Spink – Frank Viles’ Sixpences

Frank Viles Collection of Sixpences

Spink’s e-auction of Frank Viles Collection of Sixpences closed on 12 January 2021. The full catalogue and bidding is available here.

Hammer prices are subject to a Buyer’s Premium of 20% (plus VAT, where applicable).

Sixpences

The sixpence was first minted in 1551 during the reign of Edward VI. Sixpences were minted during the the reign of every monarch since then, as well as during the Commonwealth. This collection contains examples from most of those reigns and shows the history of changing designs and production methods.

Below are some of my picks from the auction. I said in my preview that some of the auctioneer’s estimates appeared a bit low to me and indeed most lots sold for above their estimates, some significantly so. In particular, see lot 3678 below, which sold for £1,200 against and estimate of £150 – £250.

Click an image to enlarge

Lot 3676, Edward VI (1547-1553)

Third period, Tower mint. 

On the obverse is the Tudor rose and denomination VI.

Obverse legend: EDWARD VI D G AGL FRA Z HIB REX – King of England, France and Ireland

Estimate: £80 – £120

Hammer: £210

Lot 3678, Edward VI (1547-1553)

Third Period, fine silver issue, York mint.

Edward VI is the last to have a full face portrait. Subsequent reigns would usually alternate between left and right facing monarchs. 

 

Estimate: £150 – £250

Hammer: £1,200

Lot 3688, Elizabeth I (1556-1603)

This coin is milled (rather than hammered) using a machine developed by Eloy Mestrelle.

Year of minting is stamped on the reverse and the denomination removed from the obverse.

Estimate: £50 – £80

Hammer: £350

Lot 3723, Elizabeth I (1556-1603)

Sixth Issue

Although better quality, Mestrelle’s milled sixpences were more expensive to produce and their production ceased in 1572. Until the Commonwealth only hammered sixpences were produced, as in this example.

Estimate: £60 – £80

Hammer: £100

Lot 3731, Elizabeth I (1558-1603)

Sixth Issue

The reverse legend on most sixpences till now read some variant of POSVI DEVM ADIVTORE MEVM, “I have made God my helper”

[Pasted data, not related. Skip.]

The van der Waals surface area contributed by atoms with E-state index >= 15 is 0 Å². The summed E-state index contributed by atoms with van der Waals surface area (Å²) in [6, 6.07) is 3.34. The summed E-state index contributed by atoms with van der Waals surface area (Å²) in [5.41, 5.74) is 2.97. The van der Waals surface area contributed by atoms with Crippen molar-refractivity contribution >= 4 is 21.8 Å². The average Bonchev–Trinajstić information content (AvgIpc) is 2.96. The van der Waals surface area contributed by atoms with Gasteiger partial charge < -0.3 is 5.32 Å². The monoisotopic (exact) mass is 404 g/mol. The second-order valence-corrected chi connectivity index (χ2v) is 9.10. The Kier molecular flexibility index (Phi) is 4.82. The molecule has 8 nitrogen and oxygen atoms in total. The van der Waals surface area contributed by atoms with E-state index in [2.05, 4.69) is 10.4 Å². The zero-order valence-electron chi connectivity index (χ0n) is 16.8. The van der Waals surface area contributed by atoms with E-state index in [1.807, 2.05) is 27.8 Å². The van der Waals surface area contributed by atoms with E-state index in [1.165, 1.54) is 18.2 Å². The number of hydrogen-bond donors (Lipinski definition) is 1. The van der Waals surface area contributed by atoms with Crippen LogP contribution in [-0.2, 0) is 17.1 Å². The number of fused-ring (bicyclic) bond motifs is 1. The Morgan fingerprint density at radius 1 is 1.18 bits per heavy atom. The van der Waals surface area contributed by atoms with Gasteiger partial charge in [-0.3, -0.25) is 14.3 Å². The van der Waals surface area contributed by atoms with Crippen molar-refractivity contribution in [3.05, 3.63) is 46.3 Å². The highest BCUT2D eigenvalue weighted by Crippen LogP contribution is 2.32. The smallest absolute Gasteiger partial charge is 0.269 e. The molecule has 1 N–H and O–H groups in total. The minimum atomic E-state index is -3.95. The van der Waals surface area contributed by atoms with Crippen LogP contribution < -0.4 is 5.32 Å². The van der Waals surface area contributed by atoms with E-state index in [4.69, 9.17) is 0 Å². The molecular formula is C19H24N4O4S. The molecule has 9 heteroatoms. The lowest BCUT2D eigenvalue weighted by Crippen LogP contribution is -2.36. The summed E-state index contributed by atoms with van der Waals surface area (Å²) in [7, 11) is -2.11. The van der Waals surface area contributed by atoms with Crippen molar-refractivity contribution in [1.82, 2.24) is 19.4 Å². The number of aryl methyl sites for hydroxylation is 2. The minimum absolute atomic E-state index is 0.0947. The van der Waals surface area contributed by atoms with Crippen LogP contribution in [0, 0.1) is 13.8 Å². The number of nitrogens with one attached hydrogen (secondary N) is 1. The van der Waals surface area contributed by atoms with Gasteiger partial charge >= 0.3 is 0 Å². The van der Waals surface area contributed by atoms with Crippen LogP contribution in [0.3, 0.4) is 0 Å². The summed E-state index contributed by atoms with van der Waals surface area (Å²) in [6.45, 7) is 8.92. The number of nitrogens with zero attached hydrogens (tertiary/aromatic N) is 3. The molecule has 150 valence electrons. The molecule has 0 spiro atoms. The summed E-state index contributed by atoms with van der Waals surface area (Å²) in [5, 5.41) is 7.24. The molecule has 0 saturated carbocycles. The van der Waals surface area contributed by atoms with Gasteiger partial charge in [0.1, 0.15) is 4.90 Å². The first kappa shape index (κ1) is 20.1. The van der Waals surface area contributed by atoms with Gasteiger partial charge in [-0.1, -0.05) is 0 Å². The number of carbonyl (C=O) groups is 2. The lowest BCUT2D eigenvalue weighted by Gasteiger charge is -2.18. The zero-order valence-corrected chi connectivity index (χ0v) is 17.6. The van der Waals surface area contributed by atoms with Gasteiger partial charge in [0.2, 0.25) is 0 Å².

Estimate: £30 – £40

Hammer: £130

Lot 3756, James I (1603-25)

Second coinage

The Tudor Rose is gone and the reverse legend is now QVAE DEVS CONIVNXIT NEMO SEPARET, “What God hath put together let no man put asunder”

Estimate: £80-£120

Hammer: £320

Lot 3767, Charles I (1625-1649)

Minted in 1633-1634. After 1630, the date is absent from the coin.

Reverse legend is now CHRISTO AVSPICE REGNO “I reign under the auspices of Christ

Estimate: £30 – £50

Hammer: £90

Lot 3777, Commonwealth (1649-1660)

A wreathed shield featuring St George’s Cross instead of a portrait on the obverse.

Reverse has combined arms of England and Ireland. The legend reads GOD WITH US, in English instead of Latin

Estimate: £100 – £150

Hammer: £400

Lot 3781, Charles II (1660-1685)

Milled coinage had begun again during the Commonwealth and continued now.

The Monarch’s titles are now spread over the obverse and reverse legends.

The basic design of the coin would remain unchanged until George III.

Estimate: £50 – £80

Hammer: £160

Lot 3791, William and Mary (1688-1694)

Estimate: £100 – £150

Hammer: £270

Lot 3803 - William III (1694-1702)

York mint

Estimate: £20 – £40

Hammer: £90

Lot 3809, Anne (1702-1714)

Roses and plumes in angles 

 

Estimate: £60 – £100

Hammer: £210

Lot 3823, George II (1727-1760)

Estimate: £30 – £50

Hammer: £65

Lot 3830, George III (1760-1820)

Estimate: £40 – £60

Hammer: £130

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